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City Walks and Love Locks: On Travel and Inspiration.

by Jessika Grewe Glover


I always say I am going to write whilst on vacation. The promise of being independent of my usual circumstances, filled with inspiration, gives me that go getter drive to put fingers to keys. It rarely happens. Truth be told, when I’m away from the repetitious cycle of day to day life, writing slides behind my priorities. As a traveler, I am far less disciplined than I am in normal life. Even holding a dinner reservation gives me pause for consideration. In my escapade state, I relish being beholden to no one and nothing. Unless I’m absolutely starving, it’s chucking down with rain, and I’ve found a restaurant with gluten free pasta within walking distance of my hotel in Zürich. Exceptions can be made.


As wanderers in foreign cities—whether foreign to our domestic abode or simply somewhere different—we can be other. There is nothing which states we must act in accordance with who and what we are in normal life. Within budget, of course. As a writing wanderer, I cast myself off into the archeology of discovering hidden gilt and gems in places new to me. The forgotten bones of a place fill my lungs with their dust and sordid past, inflating my imagination for future stories.

Back to Zürich. The restaurant which graciously held my table was on the opposite side of the Limmat River from our hotel near Old Town. The hour was late walking back, yet in Zürich, a midnight walk under a bridge holds no feeling of dread as it would in any other city. I stopped for obnoxiously long on the Mühlesteg footbridge, peering at different love locks, coming up with stories in my mind of loves found, lost, fought for, and given up. I wondered who held each key and were all the keys still in existence or had most of them been cast off in fits of spring cleaning.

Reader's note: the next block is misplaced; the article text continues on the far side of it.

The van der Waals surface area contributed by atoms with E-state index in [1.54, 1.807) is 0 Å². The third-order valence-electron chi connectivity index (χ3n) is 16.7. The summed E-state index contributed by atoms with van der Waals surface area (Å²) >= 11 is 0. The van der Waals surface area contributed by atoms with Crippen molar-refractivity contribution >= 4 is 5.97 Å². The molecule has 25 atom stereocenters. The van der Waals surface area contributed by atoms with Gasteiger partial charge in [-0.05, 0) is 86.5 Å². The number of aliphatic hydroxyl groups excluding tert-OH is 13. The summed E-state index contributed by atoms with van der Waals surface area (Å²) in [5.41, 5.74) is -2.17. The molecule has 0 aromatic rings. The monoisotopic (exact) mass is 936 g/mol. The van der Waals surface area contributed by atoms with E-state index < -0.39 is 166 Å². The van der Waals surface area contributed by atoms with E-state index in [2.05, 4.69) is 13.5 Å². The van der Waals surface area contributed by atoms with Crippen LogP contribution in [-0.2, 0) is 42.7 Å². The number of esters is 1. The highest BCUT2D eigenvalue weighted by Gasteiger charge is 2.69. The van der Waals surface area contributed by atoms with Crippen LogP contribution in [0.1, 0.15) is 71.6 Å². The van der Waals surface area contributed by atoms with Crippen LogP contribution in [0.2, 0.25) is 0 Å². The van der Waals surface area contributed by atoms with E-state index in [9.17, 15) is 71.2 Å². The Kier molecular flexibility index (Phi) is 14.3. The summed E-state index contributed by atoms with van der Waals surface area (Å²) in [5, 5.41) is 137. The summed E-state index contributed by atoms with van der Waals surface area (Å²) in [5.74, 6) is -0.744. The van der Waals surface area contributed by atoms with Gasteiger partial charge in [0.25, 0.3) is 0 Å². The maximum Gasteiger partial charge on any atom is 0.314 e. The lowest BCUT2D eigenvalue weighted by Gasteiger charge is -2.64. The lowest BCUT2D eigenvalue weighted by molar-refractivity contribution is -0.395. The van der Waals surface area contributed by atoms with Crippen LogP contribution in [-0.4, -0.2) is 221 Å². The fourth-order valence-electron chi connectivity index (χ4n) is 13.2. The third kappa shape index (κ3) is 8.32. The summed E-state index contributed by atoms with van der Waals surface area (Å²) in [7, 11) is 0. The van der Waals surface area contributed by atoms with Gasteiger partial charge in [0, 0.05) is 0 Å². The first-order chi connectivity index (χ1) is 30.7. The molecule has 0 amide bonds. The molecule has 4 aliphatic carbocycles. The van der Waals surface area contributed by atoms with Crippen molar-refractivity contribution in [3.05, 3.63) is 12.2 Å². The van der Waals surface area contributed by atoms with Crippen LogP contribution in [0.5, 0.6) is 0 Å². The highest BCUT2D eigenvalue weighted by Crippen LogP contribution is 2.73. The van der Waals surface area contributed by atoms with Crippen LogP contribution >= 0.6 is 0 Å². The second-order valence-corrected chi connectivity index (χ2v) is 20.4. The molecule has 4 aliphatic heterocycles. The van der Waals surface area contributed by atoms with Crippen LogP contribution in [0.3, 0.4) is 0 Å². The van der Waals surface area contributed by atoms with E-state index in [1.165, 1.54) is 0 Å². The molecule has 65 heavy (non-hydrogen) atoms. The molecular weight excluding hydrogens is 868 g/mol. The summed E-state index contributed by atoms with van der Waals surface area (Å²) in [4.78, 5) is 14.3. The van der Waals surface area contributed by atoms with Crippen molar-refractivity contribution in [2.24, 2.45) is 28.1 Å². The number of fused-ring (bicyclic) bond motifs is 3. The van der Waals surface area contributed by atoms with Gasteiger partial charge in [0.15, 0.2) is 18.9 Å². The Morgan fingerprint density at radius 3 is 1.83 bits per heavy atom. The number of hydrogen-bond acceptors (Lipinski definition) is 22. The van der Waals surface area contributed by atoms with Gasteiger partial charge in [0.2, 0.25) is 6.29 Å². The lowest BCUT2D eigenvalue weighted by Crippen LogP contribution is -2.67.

“What’s this to? I can’t keep all this junk in the drawer anymore.” Toss. Love can be a bit like that. Casual letting go of something which once meant everything. The only way to open a mechanism of feeling between two people, thrown away because it wasn’t as shiny and obviously useful anymore. Were these doomed lovers travelers like myself, or locals? Had they been to the Pont des Artes bridge in Paris where sixty-five tons of padlocks were recently removed because they weighed the bridge down? Goodness, what a metaphor that is. Had they been to Paris at all? Paris, where even a sprint from The Arc de Triomphe (and another fabulous gluten free restaurant) to the Louvre because we had to make our ticket time became legend. And it was raining. Again. And there was a protest near Plaza La Concorde, making it impossible to convince an Uber to drive us.

Impossible ne pas francais. We made the impossible happen, because, obviously, we were in France, and as I said in that quote, impossible is not the French way.


We ran through gale storm and demonstration, hating each other and cursing the lovely shoes which I had to throw out that evening (after a fabulous meal at our family’s Chinese restaurant on Rue Vignon). However, the inspiration stuck. It stuck as I perused the galleries in the world’s most famous museum. It stuck as we continued on to the Latin Quarter. It encoded itself in my blood as we viewed Notre Dame from a distance, and two years later, I penned a poem about gargoyles. It stuck throughout the pandemic when my next trip was canceled. And the next. When all I could think about was traveling again. About losing myself somewhere else. Getting lost in the late nights, quests for food, and ruining shoes.


These trips we take, whether they are three thousand miles away or three hundred, can be as formative to our species as kindergarten, honeymoon stages of a marriage, even losing a parent. There is something about travel which changes the code in our DNA. The change makes journeys so necessary to our being, the revocation of flight can be destabilizing. Who are we once our wanderlust cannot be sated? Stumbling fawns, foraging for a new kind of muse? This intrinsic need for travel keeps memories neatly tucked in the recesses of our minds, waiting to be plucked and unfolded when we need them most.


So, if I don’t write on my holiday as I always intend to, it won’t matter. I’ve already been feeding my pen, gathering the nuts and seeds for any kind of literary laying in. A single trip has the propensity to feed me through an entire hibernation. Even if I was a total bear about losing my shoes to the rain.